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University News

Federal cuts hit GS loans

Senior Staff Writer
Monday, September 19, 2011

Correction appended.

Graduate students currently receiving federally subsidized Stafford loans will see an overall increase in the cost of their education starting next July. As part of the Budget Control Act passed by Congress in August, the federal government will no longer grant subsidized Stafford loans to graduate students, requiring them to pay an additional $392 out of their own pockets, according to Elizabeth Murphy, assistant director of financial aid.

The legislation eliminates the subsidy that covers the interest that accrues on the Stafford loans while the students are enrolled in school. When the change goes into effect in July, only unsubsidized Stafford loans, which accumulate interest at a rate of 6.8 percent, will be available to graduate students.

“We are certainly not happy about it,” said Jim Tilton, director of financial aid.

But Tilton also said the change is not as severe as it may initially seem — under the current loan program, only $8,500 of the maximum $20,500 that graduate students can borrow per year can be subsidized. The remaining $12,000 accrues interest while the student is enrolled. As a direct result of this subsidy elimination, students receiving the maximum amount of Stafford loans during the 2012-13 academic year will owe $289 more than those receiving the maximum amount of subsidized Stafford loans during the current academic year. With the change in origination fee and the elimination of the repayment incentive and rebate program, the total cost difference for each student will be $392, Murphy said.

The Office of Financial Aid is increasing its efforts to communicate the change to graduate students.

Under the current circumstances, students who qualify to receive the maximum $20,500 in loans receive a net disbursement of $20,398 a year due to the origination fee and rebate program, according to Murphy. Once the changes of the Budget Control Act are implemented, students will receive $20,295 in their accounts, with $205 lost to origination fees.

To maximize the amount of funds available to students, Murphy said the Office of Financial Aid is looking into ways of shifting the cost of these fees onto the cost of attending the University. Graduate students who owe, for example, $35,000 to Brown each year and qualify for the maximum $20,500 in federal support must then obtain $14,500 from another source to fully fund their education. If the financial aid office proceeds with and implements its plan, the University would add $205 to the students’ cost of attending Brown. As a result, the students would be able to obtain $14,705 from the other funding source, compensating for the loss to fees and maximizing the funds directly available to them, Murphy said.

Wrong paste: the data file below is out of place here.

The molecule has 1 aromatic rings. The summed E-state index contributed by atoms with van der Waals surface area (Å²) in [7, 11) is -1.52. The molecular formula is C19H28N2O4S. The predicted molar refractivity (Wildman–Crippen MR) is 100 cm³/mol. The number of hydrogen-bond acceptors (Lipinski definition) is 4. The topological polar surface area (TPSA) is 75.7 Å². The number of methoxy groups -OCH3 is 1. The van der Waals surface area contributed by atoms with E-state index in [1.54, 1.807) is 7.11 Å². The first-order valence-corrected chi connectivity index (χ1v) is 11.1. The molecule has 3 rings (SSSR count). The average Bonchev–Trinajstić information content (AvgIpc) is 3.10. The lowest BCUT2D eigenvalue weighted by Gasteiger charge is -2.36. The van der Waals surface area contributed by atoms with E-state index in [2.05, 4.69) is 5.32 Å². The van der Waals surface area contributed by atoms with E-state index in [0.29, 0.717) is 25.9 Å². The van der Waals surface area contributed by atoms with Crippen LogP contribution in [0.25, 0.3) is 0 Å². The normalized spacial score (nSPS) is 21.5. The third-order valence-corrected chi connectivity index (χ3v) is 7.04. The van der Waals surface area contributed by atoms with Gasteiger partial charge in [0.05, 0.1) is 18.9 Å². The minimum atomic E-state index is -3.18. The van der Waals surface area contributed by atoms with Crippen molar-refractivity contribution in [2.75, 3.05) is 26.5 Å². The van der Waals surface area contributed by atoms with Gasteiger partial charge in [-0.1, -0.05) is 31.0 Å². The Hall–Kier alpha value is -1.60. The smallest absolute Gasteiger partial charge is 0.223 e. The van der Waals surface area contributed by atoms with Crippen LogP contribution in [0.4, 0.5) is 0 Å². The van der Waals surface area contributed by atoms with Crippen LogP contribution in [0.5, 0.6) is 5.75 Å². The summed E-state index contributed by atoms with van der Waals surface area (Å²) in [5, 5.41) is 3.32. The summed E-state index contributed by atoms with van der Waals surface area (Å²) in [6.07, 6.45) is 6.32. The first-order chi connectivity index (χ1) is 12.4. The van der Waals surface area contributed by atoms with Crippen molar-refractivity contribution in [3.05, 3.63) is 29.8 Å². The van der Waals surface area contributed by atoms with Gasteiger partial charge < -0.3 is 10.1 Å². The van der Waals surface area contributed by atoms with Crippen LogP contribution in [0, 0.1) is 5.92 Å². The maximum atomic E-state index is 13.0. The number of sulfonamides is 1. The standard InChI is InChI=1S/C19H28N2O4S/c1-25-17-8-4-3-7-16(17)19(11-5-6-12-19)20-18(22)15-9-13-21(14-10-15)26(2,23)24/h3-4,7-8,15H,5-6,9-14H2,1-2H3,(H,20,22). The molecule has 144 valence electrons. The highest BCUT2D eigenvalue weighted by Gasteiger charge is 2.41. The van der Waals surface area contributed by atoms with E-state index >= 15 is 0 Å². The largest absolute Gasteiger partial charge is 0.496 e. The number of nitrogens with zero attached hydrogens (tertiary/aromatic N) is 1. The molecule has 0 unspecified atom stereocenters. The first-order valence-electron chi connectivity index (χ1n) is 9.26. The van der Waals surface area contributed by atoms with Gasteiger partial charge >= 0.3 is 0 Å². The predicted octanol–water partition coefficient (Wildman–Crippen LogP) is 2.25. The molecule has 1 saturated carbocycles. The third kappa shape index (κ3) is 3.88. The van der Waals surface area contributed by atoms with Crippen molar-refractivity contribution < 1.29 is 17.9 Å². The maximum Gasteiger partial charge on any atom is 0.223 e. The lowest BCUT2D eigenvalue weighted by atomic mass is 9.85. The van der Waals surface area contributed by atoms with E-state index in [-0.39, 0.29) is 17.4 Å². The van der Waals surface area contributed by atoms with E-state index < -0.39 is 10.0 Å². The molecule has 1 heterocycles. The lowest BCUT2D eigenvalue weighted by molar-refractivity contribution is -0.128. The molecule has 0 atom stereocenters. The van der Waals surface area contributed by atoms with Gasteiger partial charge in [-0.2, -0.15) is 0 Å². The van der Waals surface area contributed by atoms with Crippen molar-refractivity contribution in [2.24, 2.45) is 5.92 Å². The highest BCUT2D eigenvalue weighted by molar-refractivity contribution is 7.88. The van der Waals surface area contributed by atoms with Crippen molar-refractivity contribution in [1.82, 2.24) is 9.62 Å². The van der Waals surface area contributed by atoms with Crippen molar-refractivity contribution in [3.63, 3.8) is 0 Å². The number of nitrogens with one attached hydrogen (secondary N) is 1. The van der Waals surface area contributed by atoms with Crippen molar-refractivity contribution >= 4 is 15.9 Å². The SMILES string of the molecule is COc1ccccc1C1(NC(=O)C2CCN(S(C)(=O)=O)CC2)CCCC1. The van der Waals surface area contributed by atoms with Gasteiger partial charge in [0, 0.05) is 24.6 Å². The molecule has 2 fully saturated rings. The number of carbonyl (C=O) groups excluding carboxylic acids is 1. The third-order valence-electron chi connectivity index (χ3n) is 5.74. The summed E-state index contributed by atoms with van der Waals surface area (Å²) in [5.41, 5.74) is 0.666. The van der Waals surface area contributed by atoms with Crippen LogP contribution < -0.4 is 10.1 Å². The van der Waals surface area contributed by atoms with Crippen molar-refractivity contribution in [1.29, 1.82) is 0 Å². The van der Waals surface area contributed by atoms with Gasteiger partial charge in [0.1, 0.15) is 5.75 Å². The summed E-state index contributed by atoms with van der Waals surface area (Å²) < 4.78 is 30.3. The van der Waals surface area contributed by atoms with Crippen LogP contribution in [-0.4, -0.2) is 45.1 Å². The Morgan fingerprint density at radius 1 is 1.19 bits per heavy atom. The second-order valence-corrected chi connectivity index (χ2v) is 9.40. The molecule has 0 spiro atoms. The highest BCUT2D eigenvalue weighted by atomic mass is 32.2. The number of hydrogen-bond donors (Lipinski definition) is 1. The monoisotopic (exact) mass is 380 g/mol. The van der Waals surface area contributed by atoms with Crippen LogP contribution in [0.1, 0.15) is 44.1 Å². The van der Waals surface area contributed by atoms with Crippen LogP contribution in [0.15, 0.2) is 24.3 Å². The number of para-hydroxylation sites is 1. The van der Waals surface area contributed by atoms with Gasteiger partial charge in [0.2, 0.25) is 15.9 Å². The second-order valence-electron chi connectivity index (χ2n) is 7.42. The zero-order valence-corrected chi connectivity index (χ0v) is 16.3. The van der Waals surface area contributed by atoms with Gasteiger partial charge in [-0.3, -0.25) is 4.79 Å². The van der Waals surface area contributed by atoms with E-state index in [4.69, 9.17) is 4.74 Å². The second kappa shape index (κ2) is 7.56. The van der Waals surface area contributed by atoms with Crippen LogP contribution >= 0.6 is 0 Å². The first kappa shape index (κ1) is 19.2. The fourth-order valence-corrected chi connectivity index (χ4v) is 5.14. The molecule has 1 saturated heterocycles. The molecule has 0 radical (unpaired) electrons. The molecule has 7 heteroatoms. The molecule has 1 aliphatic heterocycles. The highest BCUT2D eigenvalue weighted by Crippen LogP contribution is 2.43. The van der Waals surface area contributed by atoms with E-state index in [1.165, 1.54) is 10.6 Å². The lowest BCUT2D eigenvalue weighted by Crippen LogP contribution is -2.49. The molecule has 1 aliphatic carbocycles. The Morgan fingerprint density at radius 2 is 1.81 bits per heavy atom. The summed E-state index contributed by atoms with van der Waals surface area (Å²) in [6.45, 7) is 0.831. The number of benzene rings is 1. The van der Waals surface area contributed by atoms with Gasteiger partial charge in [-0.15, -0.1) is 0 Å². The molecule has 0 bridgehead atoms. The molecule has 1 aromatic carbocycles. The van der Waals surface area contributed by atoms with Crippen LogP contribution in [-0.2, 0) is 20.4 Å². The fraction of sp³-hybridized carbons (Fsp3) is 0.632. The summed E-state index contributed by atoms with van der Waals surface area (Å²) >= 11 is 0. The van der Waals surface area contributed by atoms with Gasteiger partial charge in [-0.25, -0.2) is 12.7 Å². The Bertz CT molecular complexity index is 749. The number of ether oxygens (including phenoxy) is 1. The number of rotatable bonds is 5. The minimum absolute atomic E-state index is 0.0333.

“It’s really about the amount of money they can receive,” Tilton said. “They need the money up front to help them with their expenses related to school.”

The Graduate School provides funding for all doctoral candidates for five years of study, and a funding method for sixth-year doctoral students was established in March. But master’s candidates do not receive such support from the University, and their admission process is not need-blind, Weber said. 

Approximately 200 master’s students, who account for about 10 percent of the Grad School population, receive subsidized Stafford loans, wrote Peter Weber, dean of the Graduate School, in an email to The Herald. The cost of attendance will rise for these students next July, but Weber wrote that it is yet unclear if master’s programs will increase their financial aid contributions to these students to compensate for the subsidy elimination.

The University will begin discussing its budget for the 2012-13 academic year next month, at which time the Grad School’s response to this federal policy change will be considered. Graduate students will be represented in these discussions.

The Grad School currently provides $3.1 million to its master’s programs for financial aid support, Weber wrote, and some programs may contribute more on top of that to aid its students.

According to Matteo Riondato GS, president of the Graduate Student Council, there has not been much talk in the graduate student community about this change.

For now, the Office of Financial Aid aims to inform graduate students about the policy change so that students are prepared when it goes into effect. “Our role is to help graduate students sort of manage the cost of Brown with whatever money they may get from the Graduate School,” Tilton said.

“It is a year away, and I think we’ll be well prepared here at Brown to help our students understand it and strategize on minimizing any impact it does have,” Murphy said.

A previous version of this article incorrectly stated that the admissions process for master’s students is need-aware. Though financial need is considered by the students’ respective departments or programs for funding, it does not impact admission decisions. The Herald regrets the error.

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